Tuesday, April 11, 2017
Ocean's Eleven (1960)
OCEAN’S ELEVEN is a caper flick about a plan to rob five Las Vegas casinos simultaneously on New Year’s Eve. Danny Ocean (Sinatra) recruits ten members of his World War II paratroop unit to pull the caper, including just-in-from-Hawaii singer Sam Harmon (Dean Martin), garbage man Josh Howard (Sammy Davis Jr.), and wealthy mama’s boy Jimmy Foster (Peter Lawford). Pace is not this movie’s greatest asset, and its first hour is basically just Ocean getting the whole gang together.
Danny is visited by his estranged wife (Angie Dickinson), who is cool to the idea of their reconciliation. Foster is dismayed by his mother’s impending sixth marriage to hood Duke Santos (Cesar Romero). Tony Bergdorf (Richard Conte), upon learning he’s got “the Big Casino,” needs the loot from the caper to make sure his son is provided for after his death. Meanwhile, Martin and Davis sing, Sinatra and Lawford get messages, everyone wears V-neck sweaters, and characters stand around a lot just drinking Scotch and smoking cigarettes patiently while waiting for their next line.
No question about it—OCEAN’S ELEVEN is as empty as Dino’s liquor cabinet on New Year’s Day, but it’s hard not to be seduced by the insouciant charms of the stars. After performing onstage in the evenings and partying ‘til the wee hours of the morning, the Pack wasn’t in the mood for much complexity in their film, so Milestone basically stands them in front of the set, points his camera in their direction, and gets it all in one—heck, maybe occasionally two—takes. Much of the dialogue seems gleaned from their nightclub act.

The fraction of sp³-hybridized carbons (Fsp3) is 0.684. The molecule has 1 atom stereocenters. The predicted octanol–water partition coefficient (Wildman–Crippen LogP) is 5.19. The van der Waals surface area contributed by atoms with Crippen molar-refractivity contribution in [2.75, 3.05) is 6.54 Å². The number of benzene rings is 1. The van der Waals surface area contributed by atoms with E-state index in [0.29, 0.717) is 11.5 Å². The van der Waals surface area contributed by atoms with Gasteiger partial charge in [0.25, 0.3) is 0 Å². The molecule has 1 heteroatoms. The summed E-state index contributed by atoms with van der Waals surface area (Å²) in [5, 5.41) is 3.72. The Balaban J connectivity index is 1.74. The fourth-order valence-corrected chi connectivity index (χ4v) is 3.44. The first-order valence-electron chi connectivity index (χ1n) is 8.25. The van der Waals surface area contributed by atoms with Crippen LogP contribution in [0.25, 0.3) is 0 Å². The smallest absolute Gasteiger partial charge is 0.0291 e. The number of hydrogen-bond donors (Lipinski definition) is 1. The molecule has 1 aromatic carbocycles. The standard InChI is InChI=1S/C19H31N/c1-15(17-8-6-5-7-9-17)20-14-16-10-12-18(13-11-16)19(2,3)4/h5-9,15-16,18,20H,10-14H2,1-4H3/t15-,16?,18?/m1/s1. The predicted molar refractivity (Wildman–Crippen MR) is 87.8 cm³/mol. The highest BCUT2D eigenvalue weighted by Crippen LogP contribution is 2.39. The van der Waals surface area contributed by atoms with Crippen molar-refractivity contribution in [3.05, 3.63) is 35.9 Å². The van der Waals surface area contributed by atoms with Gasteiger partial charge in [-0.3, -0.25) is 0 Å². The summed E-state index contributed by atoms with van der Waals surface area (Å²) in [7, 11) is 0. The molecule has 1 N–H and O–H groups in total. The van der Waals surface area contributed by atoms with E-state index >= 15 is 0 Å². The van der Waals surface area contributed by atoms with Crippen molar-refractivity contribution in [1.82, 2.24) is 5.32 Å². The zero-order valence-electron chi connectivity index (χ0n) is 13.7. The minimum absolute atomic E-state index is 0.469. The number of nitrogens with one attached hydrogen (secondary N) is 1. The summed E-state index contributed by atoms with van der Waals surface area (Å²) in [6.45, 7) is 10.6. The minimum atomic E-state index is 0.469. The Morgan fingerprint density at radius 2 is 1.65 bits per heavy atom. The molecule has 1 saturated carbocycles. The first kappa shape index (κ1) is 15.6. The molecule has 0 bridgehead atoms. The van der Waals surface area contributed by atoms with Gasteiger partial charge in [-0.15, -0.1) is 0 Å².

Strangely, the film doesn’t feel as freewheeling as other vanity shows—like, say, CANNONBALL RUN, which is loose and sloppy between car stunts and face-slappings. In contrast, OCEAN’S ELEVEN emits a laidback quality — fitting, considering its stars — but its technical proficiency works against it. A film this bright, colorful, and well-staged ought to have more to its core than boozy indifference.
However, OCEAN’S ELEVEN is difficult to dislike. The stars are almost always fun, especially when they’re screwing around together, and look at who’s backing them up: Joey Bishop, Shirley MacLaine, Red Skelton, George Raft, Norman Fell, Akim Tamiroff, Buddy Lester, Joan Staley, Pinky Lee, Hoot Gibson, even Henry Silva. The songs, like Davis’ “E-O-Eleven,” by Sammy Cahn and Jimmy Van Heusen are catchy, and Dean’s “Ain’t That A Kick in the Head” is a jaunty classic (Steven Soderbergh, who directed the 2001 remake, used it in his ultracool crime flick OUT OF SIGHT). It all closes on a surprisingly downbeat twist, which, combined with a clever final shot, manages to leave you with a weightier taste than the movie probably earns. Ring-a-ding-ding.